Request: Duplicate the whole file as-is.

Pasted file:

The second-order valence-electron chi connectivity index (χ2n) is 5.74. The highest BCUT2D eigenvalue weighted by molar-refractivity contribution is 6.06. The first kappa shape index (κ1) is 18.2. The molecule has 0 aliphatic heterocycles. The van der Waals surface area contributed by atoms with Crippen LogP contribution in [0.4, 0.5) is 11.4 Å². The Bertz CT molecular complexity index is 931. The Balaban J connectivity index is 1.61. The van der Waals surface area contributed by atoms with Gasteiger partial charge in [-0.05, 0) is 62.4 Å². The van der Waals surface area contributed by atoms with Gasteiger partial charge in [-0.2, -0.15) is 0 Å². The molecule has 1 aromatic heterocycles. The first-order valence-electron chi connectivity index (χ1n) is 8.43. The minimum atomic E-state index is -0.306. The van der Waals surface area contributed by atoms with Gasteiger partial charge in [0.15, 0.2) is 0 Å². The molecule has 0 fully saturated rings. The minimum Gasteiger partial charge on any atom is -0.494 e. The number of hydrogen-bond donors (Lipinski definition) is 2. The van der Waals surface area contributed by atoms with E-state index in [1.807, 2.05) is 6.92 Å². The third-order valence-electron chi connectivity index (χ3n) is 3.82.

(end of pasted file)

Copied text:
The second-order valence-electron chi connectivity index (χ2n) is 5.74. The highest BCUT2D eigenvalue weighted by molar-refractivity contribution is 6.06. The first kappa shape index (κ1) is 18.2. The molecule has 0 aliphatic heterocycles. The van der Waals surface area contributed by atoms with Crippen LogP contribution in [0.4, 0.5) is 11.4 Å². The Bertz CT molecular complexity index is 931. The Balaban J connectivity index is 1.61. The van der Waals surface area contributed by atoms with Gasteiger partial charge in [-0.05, 0) is 62.4 Å². The van der Waals surface area contributed by atoms with Gasteiger partial charge in [-0.2, -0.15) is 0 Å². The molecule has 1 aromatic heterocycles. The first-order valence-electron chi connectivity index (χ1n) is 8.43. The minimum atomic E-state index is -0.306. The van der Waals surface area contributed by atoms with Gasteiger partial charge in [0.15, 0.2) is 0 Å². The molecule has 0 fully saturated rings. The minimum Gasteiger partial charge on any atom is -0.494 e. The number of hydrogen-bond donors (Lipinski definition) is 2. The van der Waals surface area contributed by atoms with E-state index in [1.807, 2.05) is 6.92 Å². The third-order valence-electron chi connectivity index (χ3n) is 3.82.